the-duke-of-burgundy-2014.jpg

Taking the Time to Love a Movie

By Corey Atad | Think Pieces | September 10, 2014 | Comments ()

By Corey Atad | Think Pieces | September 10, 2014 |


the-duke-of-burgundy-2014.jpg

These days, with the advent of online culture and social media, everything needs to move extremely quickly. News spreads in the blink of an eye, articles go viral, opinions are printed en masse and within seconds of an event. Even with movies, people often look to Twitter as an easy outlet for an opinion on a film. You walk out of the theatre, think up a pithy 140-character sentiment about what you’ve just watched, publish it, and move on. At a film festival, that’s only truer. It’s a no-brainer that letting a movie sit and stew is an important part of the process, and opinions about a film can change the more you think about them. There’s a special pleasure, though, in the film that grows in your estimation the more it bounces around in your head.

The other day, at the Toronto International Film Festival, I went to see a film called The Duke of Burgundy, directed by Peter Strickland, who previously made the intense and wild Berberian Sound Studio. While I was watching it, I couldn’t quite figure out if I was enjoying it or not. Looking purely at the filmmaking craft on display, there was no question of Strickland’s talent. It’s gorgeously shot, designed, and edited, and all with such precise intent. The question for me was whether the intent — in this case watching the subtle breakdown of a lesbian BDSM relationship — was being well-served by the film’s style.

In the days since seeing The Duke of Burgundy I’ve fully come around on its greatness. I’ve wrestled with the film’s deliberate use of repetition and tedium, as well as its coy sense of humor. I’ve ruminated on its incredible images, and how they line up with the complex but subtle character work throughout the film. At this point, I can’t wait to see the film again to luxuriate in everything it does and properly marvel at its achievement.

Esteem for a film doesn’t always go in the positive direction for me. Often the visceral impact of a film exceeds its thoughtfulness, and the more distance I get from it, the less I appreciate it on the whole. When it does go in the positive direction, though, I cherish that. It took a several months and numerous viewings before I realized just how deeply I loved Inside Llewyn Davis, for example. There’s a film that was so simply constructed, and yet inscrutable at its surface. It required thought and time, and with both of those, its beauty unfolded before me.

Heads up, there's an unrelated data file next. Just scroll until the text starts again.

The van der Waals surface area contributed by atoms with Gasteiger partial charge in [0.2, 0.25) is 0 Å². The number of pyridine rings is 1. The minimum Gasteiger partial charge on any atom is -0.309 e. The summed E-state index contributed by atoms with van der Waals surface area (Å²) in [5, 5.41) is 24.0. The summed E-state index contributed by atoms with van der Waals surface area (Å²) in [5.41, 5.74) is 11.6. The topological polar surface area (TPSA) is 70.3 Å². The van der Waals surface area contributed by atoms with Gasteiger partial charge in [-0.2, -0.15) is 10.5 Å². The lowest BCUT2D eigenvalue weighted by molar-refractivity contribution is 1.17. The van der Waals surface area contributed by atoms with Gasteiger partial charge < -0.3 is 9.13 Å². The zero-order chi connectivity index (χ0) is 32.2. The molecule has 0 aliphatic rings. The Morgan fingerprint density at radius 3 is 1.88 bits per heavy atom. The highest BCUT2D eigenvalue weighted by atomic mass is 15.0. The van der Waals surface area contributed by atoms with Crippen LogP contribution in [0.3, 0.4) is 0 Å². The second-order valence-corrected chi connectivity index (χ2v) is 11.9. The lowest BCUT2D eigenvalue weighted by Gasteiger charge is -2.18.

The Coens have done that to me a few times. In fact, I’ve grown to love almost all of their films over time and the more I’ve considered them. It’s also true of real classics. The first two or three times I watched The Godfather I simply wasn’t enamored. Sure, it was obviously an impressive film, showing incredible technique and equally great performances. I could feel the cultural impact of it. And still it didn’t make a personal impact in the way I’d thought it would. But with time, and with thought, and with a couple more rewatches, I was finally overcome by the film’s power.

In a way, it’s important for people to sometimes realize that their own opinion of a film, or any work of art really, is fallible to a certain degree. If you don’t like a film, or if you do, but it doesn’t instantly insert itself into your soul, that could be a function of the film’s poor qualities, but it just as easily might be to do with your own ability to appreciate it in the moment. I’ll often see people walk out of a new film, immediately saying it’s a masterpiece. I’ve done that before I’m sure. There’s nothing wrong with a little hyperbole, but the real problem with doing that is the lack of time to think about what you’ve just watched. Taking films seriously means taking the time to think about them, and to let your feelings about them mutate and form. If you give a movie the space to do that, there’s a good chance it will be that much more rewarding.

Corey Atad is a staff writer for Pajiba. He lives in Toronto.


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